The apericena conciliates everyone’s needs, those who are hungry and those who are not, those who love to chase new tastes bite after bite and those who would spend their lives with their feet under a table. The neologism that linguists refer to as a portmanteau – a blend of words, in this case, aperitivo (aperitif) and cena (dinner) – is closely related to another very Italian term that still evokes the concept of time: espresso. Not in the sense of the coffee served at the bar, but as in ‘express’, rapid creation and execution of a dish, almost on the spot. Even though this could apparently clash with the extended hours of the apericena, it is actually a key component of the happening. Danilo Cortellini, UK Brand Ambassador of Prosecco DOC, gives his interpretation of this form of aperitif buffet through his eat & drink recipes that not only enrich the apericena but also make it perfect for all seasons. The Sea bream carpaccio with pomegranate sorbet and Prosecco DOC Rosé is a fresh dish, of the highest quality, which requires little preparation and is guaranteed to satisfy the palate of all 'sparkling wine and fish' lovers. The chef recommends serving the sorbet in iced glasses to maintain the right texture.
Prep: 25 mins
Cook: 5 mins
2 sea bream 500-600 g each (frozen at -20 °C for at least 24 hours)
2 teaspoons pomegranate seeds
1 ripe avocado
20 g peeled and roasted hazelnuts
2 tablespoons extra-virgin olive oil
1 cup basil or other herbs for garnishing
Salt and pepper to taste
For the sorbet
200 ml Prosecco DOC Rosé
100 ml freshly squeezed pomegranate juice
25 g sugar
Start with the sorbet: dissolve the sugar with the pomegranate, let it cool and add the Prosecco Rosé. Place it in the freezer (you will have to scrape it to get the right consistency) or in the ice cream maker.
For the fish: using a very sharp knife, cut some fillets from the central part making sure that the fish is clean (rinse it with running water if necessary). Dry it thoroughly and remove the bones with tweezers. Cut it into very thin slices keeping the skin down.
Mash the avocado with a little lemon, salt and pepper, into a puree and put it in a pastry bag.
Arrange the fish slices on a large plate and season with lemon, extra-virgin olive oil, salt and pepper. Add some avocado cream, coarsely chop the hazelnuts and the pomegranate seeds. Add the leaves of radicchio and basil or the herb of your choice. Serve the sorbet on the side, still frozen.
Danilo Cortellini also proposes delicious cheese Zeppole with Prosecco DOC Zabaione in two variants: with crispy bacon or in the vegetarian version, without meat.
Prep: 50 mins
Cook: 20 mins
Categories: starter / main course
For the Zeppole:
75 ml water
75 ml milk
60 g butter
90 g 00 flour
20 g grated Grana Padano
A pinch of salt
For the Zabaione:
4 egg yolks
100 ml Prosecco DOC Brut
40 g grated Grana Padano
1 g saffron
120 g whipped cream
Salt and pepper to taste
Grana Padano crust, swollen and ground
2 egg whites
Grated Grana Padano Riserva
8 slices of crispy bacon
If you've never made the cheese crust swell, you will be amazed at how simple it is! Place the crust on a dish and put it in the microwave for about 30 seconds - 1 minute and watch it inflate. Remove the gummy or singed parts with a sharp knife. Let it cool and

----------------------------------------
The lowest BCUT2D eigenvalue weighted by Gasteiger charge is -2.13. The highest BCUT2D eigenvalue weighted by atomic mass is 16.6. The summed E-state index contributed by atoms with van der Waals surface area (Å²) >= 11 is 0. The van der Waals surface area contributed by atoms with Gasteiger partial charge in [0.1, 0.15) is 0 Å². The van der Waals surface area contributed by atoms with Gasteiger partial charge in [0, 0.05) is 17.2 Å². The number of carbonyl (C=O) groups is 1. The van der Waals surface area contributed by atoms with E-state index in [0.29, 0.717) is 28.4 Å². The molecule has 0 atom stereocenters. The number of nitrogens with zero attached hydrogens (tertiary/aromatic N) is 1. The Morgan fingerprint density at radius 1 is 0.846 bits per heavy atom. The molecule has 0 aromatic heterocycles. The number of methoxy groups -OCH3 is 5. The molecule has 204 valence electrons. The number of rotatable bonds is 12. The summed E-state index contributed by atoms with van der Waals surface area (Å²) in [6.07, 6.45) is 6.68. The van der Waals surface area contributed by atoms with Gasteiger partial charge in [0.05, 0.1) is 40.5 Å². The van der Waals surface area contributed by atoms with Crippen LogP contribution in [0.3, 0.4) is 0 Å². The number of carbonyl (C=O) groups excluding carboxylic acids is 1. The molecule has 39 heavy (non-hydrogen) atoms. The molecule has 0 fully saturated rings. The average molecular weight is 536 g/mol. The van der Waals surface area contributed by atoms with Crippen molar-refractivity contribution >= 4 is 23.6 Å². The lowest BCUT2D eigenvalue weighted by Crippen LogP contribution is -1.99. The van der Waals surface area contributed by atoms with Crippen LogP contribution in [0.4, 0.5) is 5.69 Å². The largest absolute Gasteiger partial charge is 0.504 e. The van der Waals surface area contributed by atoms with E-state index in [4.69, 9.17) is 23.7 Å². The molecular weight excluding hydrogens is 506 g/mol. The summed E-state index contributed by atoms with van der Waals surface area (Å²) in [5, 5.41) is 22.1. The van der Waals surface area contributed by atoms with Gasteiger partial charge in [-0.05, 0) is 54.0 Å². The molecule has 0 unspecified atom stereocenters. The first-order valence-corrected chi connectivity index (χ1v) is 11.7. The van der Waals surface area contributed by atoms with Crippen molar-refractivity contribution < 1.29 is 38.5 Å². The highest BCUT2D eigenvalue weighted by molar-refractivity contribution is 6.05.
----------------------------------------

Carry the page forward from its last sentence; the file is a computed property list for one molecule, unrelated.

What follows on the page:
grind it with a blender.
To prepare the Zabaione with Prosecco DOC, thoroughly mix the egg yolks with the Prosecco, grated Grana Padano and saffron in a large steel bowl. Place the bowl in a bain-marie and cook gently while stirring to create a soft cream similar to Zabaione. Never let the water reach a boil to prevent the eggs from splitting.
Once the mixture is thick and creamy, remove from heat and allow to cool. Add salt and pepper to your taste and mix gently. The result should be a soft and delicate texture similar to Chantilly cream.
To make the Choux pastry, melt the butter in a mixture of milk and water, then gradually add the sifted flour, whisking gently. Add a pinch of salt and cook for a couple of minutes while mixing with a wooden spatula to make sure the flour is evenly cooked. Remove from heat and, while the mixture is still hot, add the eggs one at a time, stirring gently.
Allow the pastry to cool and place it in a pastry bag. Spread the parchment paper on a baking sheet and work the Zeppole into dough rings, about 10 cm in diameter. You can make a second layer of dough to create higher, softer rings.
Bake them in the oven at 170 °C for about 18 minutes or until they turn golden brown and have doubled in size. Allow to cool down. For a crunchier crust, brush the Zeppole with beaten egg whites and sprinkle them with the ground cheese crust. Bake again at 180 °C for 2 minutes and allow to cool.
Cut the Zeppole horizontally and fill them with abundant Prosecco DOC Zabaione. Sprinkle them with grated Grana Padano and chop the crispy bacon on top. Eat while still hot (who could resist,
Pizza is also a great alternative for an apericena menu. A mainstay of Italian gastronomy, it can be an excellent solution to satisfy the desire to try different tastes, giving a twist to the aperitif buffet. After confirming beyond doubt the absolute deliciousness of a sparkling Prosecco DOC paired with pizza, in all its variations of toppings and doughs, all that is left is an embarrassment (and curiosity) of riches. A traditional Margherita or Marinara from the most authentic Neapolitan tradition of Gino Sorbillo, well risen, with a considerable cornicione (outer edge), to double up and polish off voraciously, to pair with a classic Prosecco DOC Brut, served very cold, to help you keep the palate clean and lighten up the chewing.
A brilliant wine & food pairing lesson can be learnt in the lands of Prosecco DOC, specifically, in the province of Belluno, where Denis Lovatel opened his Pizzeria Da Ezio. Being a mountain man, he likes his pizzas thinner and crunchy – a crunch, as he calls it – with toppings that greatly enhance, specifically, white pizzas. This is where the Prosecco DOC expresses all its freshness and aromatic vivacity, making the cheese creams feel lighter in the mouth as well as the savoury, tasty and most important ingredients, so they can be eaten at any time. Prosecco DOC is versatile and fresh, it can be light or supportive as needed. The flexibility in time, structure and gastronomy of the apericena is balanced by Prosecco DOC’s quiet elegance of unshakable certainty. Par tout.